3 WAYS TO GET STARTED LEARNING THE SCIENCE OF LEARNING

L&D folks are expected to (rightly so!) be updated on the principles behind their practice. But many are so maxed out on their time that they have nary a minute to spend on self-development. Added to this is the complexity of studying something like learning science (especially true for those who do not have a scientific or technical background). So, if you’re feeling overwhelmed and are not yet ready to bury yourself under research papers, here are 3 quick ways to get started.

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Human beings are creatures of emotion. That’s why we decide with our gut and then use logic to justify our decisions. That’s also why it takes well-told stories, and not data or logic, to get people to see differently. While this gut-centered approach might be okay for personal decisions, those of us in learning design would do well to take the help of science to inform our work. We have to, if we want to do justice to learners and the business at large.

As a learning practitioner, irrespective of where we are on the experience spectrum, it can be really hard to understand and keep up with the science. This is especially true if we don’t come from a scientific background. There are the pressures of day-to-day work, and if we are even a little bit curious (which we should be!), the onslaught of information that’s available for us to consume from a million sources can quickly overwhelm.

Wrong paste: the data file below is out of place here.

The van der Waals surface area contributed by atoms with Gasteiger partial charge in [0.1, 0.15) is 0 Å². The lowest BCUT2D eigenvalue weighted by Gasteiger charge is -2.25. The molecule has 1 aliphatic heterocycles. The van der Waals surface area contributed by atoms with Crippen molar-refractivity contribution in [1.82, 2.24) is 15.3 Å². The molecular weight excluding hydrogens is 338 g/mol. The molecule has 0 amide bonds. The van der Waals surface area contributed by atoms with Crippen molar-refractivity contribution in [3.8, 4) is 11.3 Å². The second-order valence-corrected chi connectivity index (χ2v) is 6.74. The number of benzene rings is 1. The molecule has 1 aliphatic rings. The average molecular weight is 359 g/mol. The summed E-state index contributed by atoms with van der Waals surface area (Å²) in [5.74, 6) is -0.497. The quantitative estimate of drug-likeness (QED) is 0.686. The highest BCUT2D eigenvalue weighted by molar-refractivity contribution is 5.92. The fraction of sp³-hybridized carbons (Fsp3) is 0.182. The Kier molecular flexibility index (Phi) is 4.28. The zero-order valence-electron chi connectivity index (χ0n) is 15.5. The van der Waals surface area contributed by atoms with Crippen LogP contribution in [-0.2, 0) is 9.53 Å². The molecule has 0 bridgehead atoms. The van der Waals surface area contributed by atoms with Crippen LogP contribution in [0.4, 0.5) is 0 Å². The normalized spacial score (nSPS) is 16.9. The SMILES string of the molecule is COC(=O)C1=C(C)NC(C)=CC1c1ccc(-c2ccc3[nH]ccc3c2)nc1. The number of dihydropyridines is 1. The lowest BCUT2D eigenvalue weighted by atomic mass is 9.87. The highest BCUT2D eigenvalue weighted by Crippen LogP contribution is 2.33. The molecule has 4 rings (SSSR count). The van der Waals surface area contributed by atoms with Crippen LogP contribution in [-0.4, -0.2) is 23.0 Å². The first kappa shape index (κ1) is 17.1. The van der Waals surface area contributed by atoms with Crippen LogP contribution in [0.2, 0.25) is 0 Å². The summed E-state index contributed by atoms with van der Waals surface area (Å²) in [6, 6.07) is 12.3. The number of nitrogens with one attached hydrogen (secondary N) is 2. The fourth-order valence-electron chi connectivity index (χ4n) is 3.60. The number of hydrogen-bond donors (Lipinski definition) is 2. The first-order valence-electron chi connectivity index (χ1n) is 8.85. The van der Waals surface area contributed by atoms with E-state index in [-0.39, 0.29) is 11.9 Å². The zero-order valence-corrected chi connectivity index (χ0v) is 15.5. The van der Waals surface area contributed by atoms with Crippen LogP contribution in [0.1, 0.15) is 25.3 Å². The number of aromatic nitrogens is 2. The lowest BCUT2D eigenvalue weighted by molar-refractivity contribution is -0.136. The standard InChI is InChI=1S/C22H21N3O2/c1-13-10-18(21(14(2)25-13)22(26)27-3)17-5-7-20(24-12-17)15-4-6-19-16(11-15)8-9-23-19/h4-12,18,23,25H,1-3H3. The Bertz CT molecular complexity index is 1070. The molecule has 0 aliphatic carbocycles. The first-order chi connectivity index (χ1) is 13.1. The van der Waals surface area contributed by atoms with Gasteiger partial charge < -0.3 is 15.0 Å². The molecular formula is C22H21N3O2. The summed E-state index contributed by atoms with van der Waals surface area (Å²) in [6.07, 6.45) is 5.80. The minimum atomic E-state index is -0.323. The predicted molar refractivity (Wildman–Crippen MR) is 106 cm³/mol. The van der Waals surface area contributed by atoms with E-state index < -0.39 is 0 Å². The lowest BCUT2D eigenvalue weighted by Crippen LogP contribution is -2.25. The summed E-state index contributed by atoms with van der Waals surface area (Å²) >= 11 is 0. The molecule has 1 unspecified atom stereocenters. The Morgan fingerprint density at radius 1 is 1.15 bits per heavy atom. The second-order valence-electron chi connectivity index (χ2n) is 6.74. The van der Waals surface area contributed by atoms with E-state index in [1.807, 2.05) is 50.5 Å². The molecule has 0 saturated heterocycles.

Getting a formal degree in instructional design might sound like a distant dream. However, there are things we can do immediately to inform ourselves better and start incorporating evidence-informed principles into our practice. Here are a few practical ways to help you get started.

1. Read books on the subject

While scientists are marvelous at, well, the scientific stuff, presenting their findings in an easy-to-read style is not exactly their strength. Luckily for us, there are a few books that can help us get started on this journey. Here are a few of them.

  1. eLearning & the Science of Instruction, by Ruth Colvin Clark & Richard Mayer
  2. Learning Science for Instructional Designers: From Cognition to Application, by Clark Quinn 
  3. Design for How People Learn, by Julie Dirksen
  4. Write and Organize for Deeper Learning, by Patti Shank
  5. Map It: The hands-on guide to strategic training design, by Cathy Moore

There are several others, but these serve as a wonderful starting point for someone who wants to dip their toes into the subject without drowning in a mountain of research papers.

2. Follow research translators

In case you weren’t aware, yes, this is a legitimate profession that exists. And in our field, there are a handful of research translators who do the difficult and grinding work of poring over all the academic material and simplifying it for practitioners to use. We should thank them every day.